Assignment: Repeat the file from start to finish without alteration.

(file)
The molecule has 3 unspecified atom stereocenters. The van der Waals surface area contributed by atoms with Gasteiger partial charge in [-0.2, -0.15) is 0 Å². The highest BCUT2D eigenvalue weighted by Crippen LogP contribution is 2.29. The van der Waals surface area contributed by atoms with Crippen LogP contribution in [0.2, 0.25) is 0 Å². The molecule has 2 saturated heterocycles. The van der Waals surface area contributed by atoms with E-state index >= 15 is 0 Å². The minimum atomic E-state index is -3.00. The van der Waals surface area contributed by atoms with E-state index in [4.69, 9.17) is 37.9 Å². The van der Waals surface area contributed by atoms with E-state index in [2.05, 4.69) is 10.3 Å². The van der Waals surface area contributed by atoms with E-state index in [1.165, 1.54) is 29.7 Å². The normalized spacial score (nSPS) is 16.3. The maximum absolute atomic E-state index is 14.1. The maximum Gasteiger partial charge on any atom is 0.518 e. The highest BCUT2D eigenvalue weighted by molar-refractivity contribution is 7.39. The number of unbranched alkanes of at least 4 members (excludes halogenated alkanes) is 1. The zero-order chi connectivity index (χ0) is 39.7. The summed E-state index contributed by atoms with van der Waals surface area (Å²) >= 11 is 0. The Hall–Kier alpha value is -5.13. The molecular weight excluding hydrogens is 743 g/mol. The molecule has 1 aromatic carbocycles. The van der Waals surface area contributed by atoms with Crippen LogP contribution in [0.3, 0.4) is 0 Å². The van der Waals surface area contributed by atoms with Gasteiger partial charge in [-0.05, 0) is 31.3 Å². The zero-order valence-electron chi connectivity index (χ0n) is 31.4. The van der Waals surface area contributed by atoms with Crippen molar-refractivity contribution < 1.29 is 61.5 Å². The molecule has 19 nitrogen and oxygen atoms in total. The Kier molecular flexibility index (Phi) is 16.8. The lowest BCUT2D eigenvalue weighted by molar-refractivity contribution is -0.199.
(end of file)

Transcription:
The molecule has 3 unspecified atom stereocenters. The van der Waals surface area contributed by atoms with Gasteiger partial charge in [-0.2, -0.15) is 0 Å². The highest BCUT2D eigenvalue weighted by Crippen LogP contribution is 2.29. The van der Waals surface area contributed by atoms with Crippen LogP contribution in [0.2, 0.25) is 0 Å². The molecule has 2 saturated heterocycles. The van der Waals surface area contributed by atoms with E-state index >= 15 is 0 Å². The minimum atomic E-state index is -3.00. The van der Waals surface area contributed by atoms with E-state index in [4.69, 9.17) is 37.9 Å². The van der Waals surface area contributed by atoms with E-state index in [2.05, 4.69) is 10.3 Å². The van der Waals surface area contributed by atoms with E-state index in [1.165, 1.54) is 29.7 Å². The normalized spacial score (nSPS) is 16.3. The maximum absolute atomic E-state index is 14.1. The maximum Gasteiger partial charge on any atom is 0.518 e. The highest BCUT2D eigenvalue weighted by molar-refractivity contribution is 7.39. The number of unbranched alkanes of at least 4 members (excludes halogenated alkanes) is 1. The zero-order chi connectivity index (χ0) is 39.7. The summed E-state index contributed by atoms with van der Waals surface area (Å²) >= 11 is 0. The Hall–Kier alpha value is -5.13. The molecular weight excluding hydrogens is 743 g/mol. The molecule has 1 aromatic carbocycles. The van der Waals surface area contributed by atoms with Crippen LogP contribution in [0.3, 0.4) is 0 Å². The van der Waals surface area contributed by atoms with Gasteiger partial charge in [-0.05, 0) is 31.3 Å². The zero-order valence-electron chi connectivity index (χ0n) is 31.4. The van der Waals surface area contributed by atoms with Crippen molar-refractivity contribution < 1.29 is 61.5 Å². The molecule has 19 nitrogen and oxygen atoms in total. The Kier molecular flexibility index (Phi) is 16.8. The lowest BCUT2D eigenvalue weighted by molar-refractivity contribution is -0.199.